Along my journey to find the ruins of Longacres Racetrack, I collected what most of us know as now and then photos. For history novices this is where a photo from the past is paired with a more current one.
The majority of my then photos come from the Historic American Buildings Survey/Historic American Engineering Record/Historic American Landscapes Survey that are part of the Library of Congress digital records. The photos were taken in May of 1993 as a survey of the buildings prior to being razed by Boeing.
The feature photo was sent to me by Bill Taylor along with other photos primarily from the early 1960s. Look for those in an upcoming post. I wanted to thank Bill for all the information he has sent me especially around my investigation into the old entrance units under I-405.
The first set of photos show the entrance to the racetrack under the railroad that runs on the West Side of the site. Today this road is called Longacres Way.
The area around the two railroad trestles has been developed into a full-scale train station for the north south Sounder train service. Boeing built a trail for their employees to access this transportation hub by cutting through the original grandstands.
Our next series is around a view from the parking lot at the back of the north grandstand built in the 1980s. The catering office and grandstands are seen in our 1993 photo.
Notice the loading dock on the left of the building? Here is a photo of that area today in 2016 which I am sure is this same slab of concrete.
On the 1993 photo is a doorway about the middle of the catering offices. It had a short staircase that you can see in this 2016 photo.
While I was rambling around the ruins of Longacres I found a place on the green wall that had padding on both sides of an opening. This wall separated the crowd from the racing horses. The padding didn’t seem to be put there during the destruction of the buildings or so I assumed. When I found these two photos in the Historical Building Survey I knew for sure they were where the horses were paraded for all to see.
To give you a little more perspective on this building here is a shot of it from the parking lot side. The railroad track and train station is behind the photographer.
This photo shows the padded fencing from across the track in 1993. Good view of the club houses and Jockey building (on the left).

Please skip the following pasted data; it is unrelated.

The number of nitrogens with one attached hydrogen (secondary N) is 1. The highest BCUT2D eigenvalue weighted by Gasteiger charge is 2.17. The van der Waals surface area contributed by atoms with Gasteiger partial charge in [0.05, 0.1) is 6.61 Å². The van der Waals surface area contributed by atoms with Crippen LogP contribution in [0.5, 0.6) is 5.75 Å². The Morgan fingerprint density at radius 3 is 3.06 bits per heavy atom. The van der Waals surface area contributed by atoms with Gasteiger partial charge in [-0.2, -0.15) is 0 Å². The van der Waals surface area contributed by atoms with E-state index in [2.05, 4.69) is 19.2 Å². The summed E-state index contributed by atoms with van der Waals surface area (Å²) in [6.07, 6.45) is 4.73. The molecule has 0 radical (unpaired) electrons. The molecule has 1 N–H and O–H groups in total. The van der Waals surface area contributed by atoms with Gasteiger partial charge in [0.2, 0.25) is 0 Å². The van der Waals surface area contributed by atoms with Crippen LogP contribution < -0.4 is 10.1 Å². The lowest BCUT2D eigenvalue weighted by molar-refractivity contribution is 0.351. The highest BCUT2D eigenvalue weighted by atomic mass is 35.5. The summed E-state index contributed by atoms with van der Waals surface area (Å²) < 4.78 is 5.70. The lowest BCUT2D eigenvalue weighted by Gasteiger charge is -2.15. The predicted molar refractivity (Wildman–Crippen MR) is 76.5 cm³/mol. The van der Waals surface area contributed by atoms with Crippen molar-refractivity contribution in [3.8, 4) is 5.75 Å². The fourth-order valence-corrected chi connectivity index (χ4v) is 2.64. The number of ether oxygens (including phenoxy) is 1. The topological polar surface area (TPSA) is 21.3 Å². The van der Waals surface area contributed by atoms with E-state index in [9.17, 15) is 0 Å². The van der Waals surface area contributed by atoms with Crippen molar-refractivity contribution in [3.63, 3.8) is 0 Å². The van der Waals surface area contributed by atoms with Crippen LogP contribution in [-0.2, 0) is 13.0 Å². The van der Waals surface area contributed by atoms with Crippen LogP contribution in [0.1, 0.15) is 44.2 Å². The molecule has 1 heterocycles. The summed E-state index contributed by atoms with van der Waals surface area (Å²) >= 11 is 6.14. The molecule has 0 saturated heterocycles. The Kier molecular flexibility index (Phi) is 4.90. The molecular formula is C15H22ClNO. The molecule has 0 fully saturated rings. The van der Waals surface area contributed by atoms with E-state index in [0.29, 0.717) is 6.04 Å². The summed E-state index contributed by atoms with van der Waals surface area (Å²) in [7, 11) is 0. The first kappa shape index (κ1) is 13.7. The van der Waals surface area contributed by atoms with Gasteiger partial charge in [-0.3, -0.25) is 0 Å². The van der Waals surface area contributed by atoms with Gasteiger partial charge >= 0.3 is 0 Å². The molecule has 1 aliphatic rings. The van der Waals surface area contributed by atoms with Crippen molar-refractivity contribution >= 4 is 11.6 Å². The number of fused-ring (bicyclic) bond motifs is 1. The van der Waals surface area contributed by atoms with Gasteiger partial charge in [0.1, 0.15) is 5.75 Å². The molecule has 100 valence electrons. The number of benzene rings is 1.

Now we are in 2016 and the buildings are all gone. Blackberries and small trees have taken over the area. However, one cannot miss the landmark of this padded area on the Green Wall.
Red tile is all around the ruins. A passerby told me that they thought it was the bathrooms. My memory told me it was too much to just be that. Bill confirmed along with these photos that the tile was in the main areas of the grandstands primarily by the betting windows.
First we have the original grandstand betting windows from 1993. All the hopes and dreams that stood on this floor can be felt. By the time these photos were taken the racing was over and soon all would be gone but the tile.
I found one of the tiles that was loose and here are closeups of the front and back of it.
To the North of this area one will find where the North Grandstands were. This was where I first encountered the red tiles. Here is a historical view of the betting windows and tile from 1993
The racetrack was ringed by Lombardy Poplars. As one watched the horse race facing to the southeast one could see Mt Rainier and these tall trees. This postcard that I had in the entrance unit post called Longacres Relic shows how these trees stood tall. Pay close attention to the southern track curve and the row of trees there.
This 1993 photos shows those southern curve trees that separate the track from the parking lot beyond.
It would only be proper to end with the Finish Line of the Longacres Racetrack of old. This first photo taken in 1993 shows it clearly with the two white posts in front of the announcing booth that is tucked in the rafters of the original grandstand.
Tis a bit sad to view this next photo. The once proud exciting place is now a jumble of blackberries, trees, brambles and tall grass.
Want more about the ruins of Longacres? Here are the three articles I wrote earlier this year with more information and videos.
If you have photos or information around the racetrack do contact me. I am still trying to understand the age of the twin entrance units under I-405. Some new photos Bill Taylor sent me make me think they were added in the 60s. Any clues would be appreciated.